Birmingham Law School has been conducting impactful research and developing generations of legal professionals for nearly a century. Our approach to engaged research and teaching is demonstrated through the School’s Centre for Professional Legal Education and Research (CEPLER) which provides our students with opportunities to share their skills with wider communities, gives our staff the opportunity to work with practitioners to develop innovative practice-based teaching, and facilitates world class research with and for the legal profession.

As a successful and well-established law school our expertise covers most areas of the law, however we have particular expertise in working with business on issues such as technology and ethics, inclusivity and the profession, environmental law, financial law, and health law.

The UK Industrial Strategy gives us the chance to collaborate more closely across our STEM disciplines and social sciences, especially law. As we work with government, industry and business we have brought together technical teams with those who understand both society and the law to address productivity challenges, and those challenges for which solutions will allow us to keep the UK at the forefront of innovation. Alongside this, the West Midlands’ position as a national and global professional services hub, and the collaborative nature of professional firms in the region, have allowed us to support pioneering activities for the benefits of our students and the wider community, working alongside a wide range of partners, such as Mills & Reeve LLP, Shakespeare Martineau LLP, No5 Chambers and many more.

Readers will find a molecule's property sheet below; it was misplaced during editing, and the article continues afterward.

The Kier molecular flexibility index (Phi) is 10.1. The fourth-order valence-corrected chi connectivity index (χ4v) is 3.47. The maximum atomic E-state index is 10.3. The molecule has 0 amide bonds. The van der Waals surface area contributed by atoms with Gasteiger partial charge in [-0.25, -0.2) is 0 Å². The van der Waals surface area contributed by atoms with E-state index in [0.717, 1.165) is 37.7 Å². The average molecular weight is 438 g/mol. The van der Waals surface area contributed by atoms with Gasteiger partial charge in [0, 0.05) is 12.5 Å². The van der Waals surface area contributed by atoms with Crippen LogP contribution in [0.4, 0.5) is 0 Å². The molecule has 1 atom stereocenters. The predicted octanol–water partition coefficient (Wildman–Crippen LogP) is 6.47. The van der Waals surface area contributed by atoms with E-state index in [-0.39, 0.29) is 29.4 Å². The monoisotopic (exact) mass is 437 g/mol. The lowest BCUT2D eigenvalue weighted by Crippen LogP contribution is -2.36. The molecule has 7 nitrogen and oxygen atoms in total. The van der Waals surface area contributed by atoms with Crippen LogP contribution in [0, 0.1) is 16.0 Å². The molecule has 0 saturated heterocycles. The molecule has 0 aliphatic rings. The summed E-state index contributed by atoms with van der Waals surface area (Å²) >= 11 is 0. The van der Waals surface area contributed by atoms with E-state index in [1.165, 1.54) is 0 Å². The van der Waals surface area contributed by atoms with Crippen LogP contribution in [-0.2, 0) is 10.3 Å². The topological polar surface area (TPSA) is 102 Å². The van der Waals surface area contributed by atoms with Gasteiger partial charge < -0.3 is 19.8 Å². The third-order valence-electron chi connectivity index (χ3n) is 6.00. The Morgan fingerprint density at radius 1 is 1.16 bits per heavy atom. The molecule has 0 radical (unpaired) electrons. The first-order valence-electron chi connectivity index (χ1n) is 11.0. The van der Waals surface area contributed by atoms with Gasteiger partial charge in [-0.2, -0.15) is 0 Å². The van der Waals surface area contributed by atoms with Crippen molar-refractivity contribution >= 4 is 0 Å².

Business Engagement at the University, in Birmingham Law School, and through CEPLER, is rarely just about talent, not just about engaged research, and certainly not just about one specific thing. We see our partnerships with those organisations in the legal profession as holistic, and we pride ourselves on providing solutions to a variety of challenges.

“We are delighted to collaborate with the University of Birmingham, on a research project that will explore the factors that cause women to leave the legal profession- these women are lost to the law. We see the outcomes from this research to provide the tools for change, enabling employers to make informed decisions to reduce the rate of attrition and deliver policies and practices they can implement to support and enable women to remain in the profession.”

Regan Peggs, Chair of the Board, Birmingham Law Society

“Birmingham Free Legal Advice Group is a fantastic example of what can be achieved by committed students and lawyers working in partnership for the public good.”

Alex Pleydell, Solicitor, Mills & Reeve LLP

“I have really valued the opportunity to work alongside a knowledgeable barrister and apply the skills learned over the course of our degrees to a real-life scenario to hopefully make a different to individuals who cannot afford representation.”

University of Birmingham Law Student